But however promising MATRIX's future appeared, it was unable to escape the concerns of privacy watchdogs. In early 2004, a commission appointed by Utah's Governor recommended dropping MATRIX over privacy concerns. One commission member, Elizabeth Dunning, said the program's accumulation of personal data on innocent Americans was "shocking" and "outrageous." Shortly thereafter, however, Seisint was sold to the British-Dutch firm Reed Elsevier. The sale netted GP $24 million, records show, with half of that made possible by the lower stock-option price. "A lot of people made a lot of money on the sale of Seisint," said Latham. "[Giuliani] was one of them." Did law enforcement benefit too? Hard to say. By mid-2004, fewer than half the states that had originally signed up for MATRIX remained in the program, and by the end of the year the rest had quit. Less than two years after Giuliani signed on to market MATRIX, the program was dead.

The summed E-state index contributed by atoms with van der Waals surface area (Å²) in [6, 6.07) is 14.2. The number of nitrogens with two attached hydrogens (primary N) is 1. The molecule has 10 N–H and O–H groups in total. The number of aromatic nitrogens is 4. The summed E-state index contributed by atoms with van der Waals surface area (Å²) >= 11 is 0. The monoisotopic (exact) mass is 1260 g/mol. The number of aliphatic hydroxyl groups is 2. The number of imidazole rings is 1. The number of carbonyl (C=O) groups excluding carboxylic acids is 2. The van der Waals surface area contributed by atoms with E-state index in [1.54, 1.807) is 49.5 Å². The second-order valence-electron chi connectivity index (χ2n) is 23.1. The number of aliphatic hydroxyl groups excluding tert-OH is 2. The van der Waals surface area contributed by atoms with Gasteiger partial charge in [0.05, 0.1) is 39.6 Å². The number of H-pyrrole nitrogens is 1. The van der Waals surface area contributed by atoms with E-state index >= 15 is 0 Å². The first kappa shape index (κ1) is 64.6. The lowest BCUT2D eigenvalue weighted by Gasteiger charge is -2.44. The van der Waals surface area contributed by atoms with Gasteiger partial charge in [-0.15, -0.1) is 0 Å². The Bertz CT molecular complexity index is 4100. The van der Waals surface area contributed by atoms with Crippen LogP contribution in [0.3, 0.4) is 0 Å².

This is the essential problem I was trying to describe with Giuliani’s business. Not only is his firm making hundreds of millions of dollars on corporate security, but it is not even engaging the most basic ethical and legal problems of the business. Giuliani convinced several government entities to spend millions on spying technology that was offensive to the expectation of privacy that is at the root of our laws. To say the firm didn’t care is an understatement. It was engaged in a pure racket – use the fear of terrorism and Giuliani’s ridiculous cache as the dean of guys who pretend to know a lot about terrorism to make some big bucks off uninformed and scared governments and businesses. That what they were selling was pure junk didn’t really matter – what mattered was that Giuliani got to clean up off his unique political moment. So his firm is the big winner – and you’re the loser. Not only was he promoting technology that would have collected all available public data on you, but he sold it to the government, which bought it with tax money collected from you and your neighbors. I certainly hope Rudy and Judi toast the good citizens the next time they are in the Hamptons.
-- Douglas Carlucci